As we careen towards the end of the semester, I’ll reissue my periodic warning to well-meaning faculty everywhere: extra credit is a minefield.  If you must do it -- a major “if” -- then you need to offer it to everybody, and in writing. Offer it to some and not others, and you’re laying yourself wide open to claims of bias.  Offer it verbally but not in writing, and you’re defenseless against disputes about what you said. If you must do it, put it in writing and offer it to everyone. Better yet, don’t do it at all.  Let the grade reflect how the students performed in the class.

In grade disputes and similar sorts of hearings, I’ve never had a problem defending a professor’s policy that she included in the syllabus and followed in practice.  If she gives three exams, one paper, and a class participation grade, then that’s what she gives. That’s not open to dispute. But if she goes rogue and starts improvising, it’s much harder to defend her, even if she meant well.  

It’s dreary to focus on legalisms, I’ll admit, but we can’t just wish them away.  I think of a syllabus as a combination of offense and defense. Offense is the inspirational part; defense is the “what if I get sued?” part.  You need both. Yes, it’s frustrating that people who have no idea how classes work can sit in judgment, but they can. Playing a little defense upfront can prevent much greater harm later.  By all means, make a plan, a promise, and a manifesto. But give a moment’s thought to that awkward moment when a lawyer with an agenda asks pointed questions about battlefield decisions you made with the best of intentions.  Those moments are even less fun than writing syllabi.

Sunday, November 25, 2018

Rich Sorrell

My Dad taught at SUNY Brockport, a small public liberal arts college in Western New York. As a kid, I saw some of the faculty from time to time, whether sneaking downstairs at parties my parents hosted or accompanying Dad to work (or to Wegmans).  I was much too young to have any idea of what they were like as scholars or teachers, but I got a pretty decent view of how some of them were as people.

My favorites were always the ones with sly smiles and wry humor.  They were the ones who made you feel smarter just by being around them.  They didn’t try to impress, because they didn’t have to; they knew what they knew, and they mostly enjoyed watching people and cracking gentle, left-handed jokes.  You could learn a lot about someone by the way they treated a child.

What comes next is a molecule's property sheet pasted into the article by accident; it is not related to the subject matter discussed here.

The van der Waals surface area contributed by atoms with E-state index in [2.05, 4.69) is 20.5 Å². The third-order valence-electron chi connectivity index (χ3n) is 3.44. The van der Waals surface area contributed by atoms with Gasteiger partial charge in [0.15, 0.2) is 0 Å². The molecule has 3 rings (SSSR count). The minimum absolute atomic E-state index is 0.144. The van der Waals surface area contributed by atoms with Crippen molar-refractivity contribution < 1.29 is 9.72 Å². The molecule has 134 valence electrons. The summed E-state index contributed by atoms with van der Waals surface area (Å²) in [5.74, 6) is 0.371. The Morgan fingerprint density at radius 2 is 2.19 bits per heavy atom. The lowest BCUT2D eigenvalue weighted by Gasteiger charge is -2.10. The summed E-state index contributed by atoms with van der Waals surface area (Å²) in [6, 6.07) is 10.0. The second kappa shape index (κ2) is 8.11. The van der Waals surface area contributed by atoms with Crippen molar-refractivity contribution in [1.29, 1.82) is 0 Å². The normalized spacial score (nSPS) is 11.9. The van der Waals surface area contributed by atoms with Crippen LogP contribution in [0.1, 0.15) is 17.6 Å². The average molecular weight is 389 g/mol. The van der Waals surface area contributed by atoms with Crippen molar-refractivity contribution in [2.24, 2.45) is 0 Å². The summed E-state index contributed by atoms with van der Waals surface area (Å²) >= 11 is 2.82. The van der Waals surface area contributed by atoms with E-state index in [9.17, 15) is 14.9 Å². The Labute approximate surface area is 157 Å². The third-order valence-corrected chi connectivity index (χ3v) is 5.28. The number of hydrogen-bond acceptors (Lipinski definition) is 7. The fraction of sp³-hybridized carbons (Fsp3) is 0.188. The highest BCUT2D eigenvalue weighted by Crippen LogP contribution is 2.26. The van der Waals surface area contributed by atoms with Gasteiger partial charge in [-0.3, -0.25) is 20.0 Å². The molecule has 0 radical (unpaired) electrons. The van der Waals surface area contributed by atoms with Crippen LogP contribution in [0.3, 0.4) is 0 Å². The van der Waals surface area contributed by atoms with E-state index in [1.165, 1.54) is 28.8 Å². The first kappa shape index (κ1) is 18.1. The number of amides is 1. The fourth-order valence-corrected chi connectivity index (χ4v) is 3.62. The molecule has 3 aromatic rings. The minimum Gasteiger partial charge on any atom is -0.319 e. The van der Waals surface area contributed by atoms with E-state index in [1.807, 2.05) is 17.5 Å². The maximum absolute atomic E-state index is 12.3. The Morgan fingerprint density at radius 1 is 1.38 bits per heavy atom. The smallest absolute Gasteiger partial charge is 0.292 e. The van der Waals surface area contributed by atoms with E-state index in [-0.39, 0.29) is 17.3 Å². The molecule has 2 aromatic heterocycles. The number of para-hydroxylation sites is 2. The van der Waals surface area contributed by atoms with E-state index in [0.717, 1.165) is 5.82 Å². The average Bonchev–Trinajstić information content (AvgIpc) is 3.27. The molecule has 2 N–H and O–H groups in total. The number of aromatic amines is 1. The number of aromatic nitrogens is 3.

Rich Sorrell, a longtime history professor at Brookdale, was in that mold.  I liked him from the first time I met him, because he had that same blend of ironic and courtly that I recognized from childhood.  He died this weekend, teaching right up until his final week.

Rich had a story for absolutely every occasion.  American history was his field, but he construed the topic broadly.  He would throw out lines about Woodrow Wilson in the same conversation as references to the Doors and people who worked at Brookdale twenty years ago.  But every reference was with a smile, and usually as part of a story designed to make a current situation seem less scary.

A couple of years ago, right before final exams, a group of lost-looking students stopped me in the hallway to ask where his office was.  I led them there, knocked, and said something like “some of your charges are looking for you.” Rich immediately smiled, extended his arms, welcomed them in, and started doing that courtly thing he did so well.  I could see the students exhale with relief. I left feeling like that was the best thing I would accomplish that day, which, in fact, it probably was.

Rich helped with the Foundation for years, too.  He had hit the top faculty rank decades earlier, but he kept showing up out of a sense that it was the right thing to do.  To use an archaic term, he was a gentleman.

He was a veteran of Western New York too; we WNY expats tend to find each other.  Every so often we’d laugh at what New Jerseyans call “winter,” which just isn’t the same.  If it isn’t snowing sideways, it isn’t worth getting worried about.

His wife, Sally, worked at Brookdale for years, retiring only a few years ago.  Each year I’d worry that he’d follow her, and each year I’d be relieved that he didn’t.  

He had the gift of perspective that the best historians have.  We didn’t always agree, but when we didn’t, he had a wonderful way of placing the issue of the day in some broader context to allow us both to laugh at it.  A gentle laugh is a fine thing.

His family, students, and colleagues will miss him terribly.  He was a warm and gentle scholar who cared about his students right up to the end.  If he were to have the last word, he’d embed it in a funny story, and then laugh that warm laugh that told you it would be okay.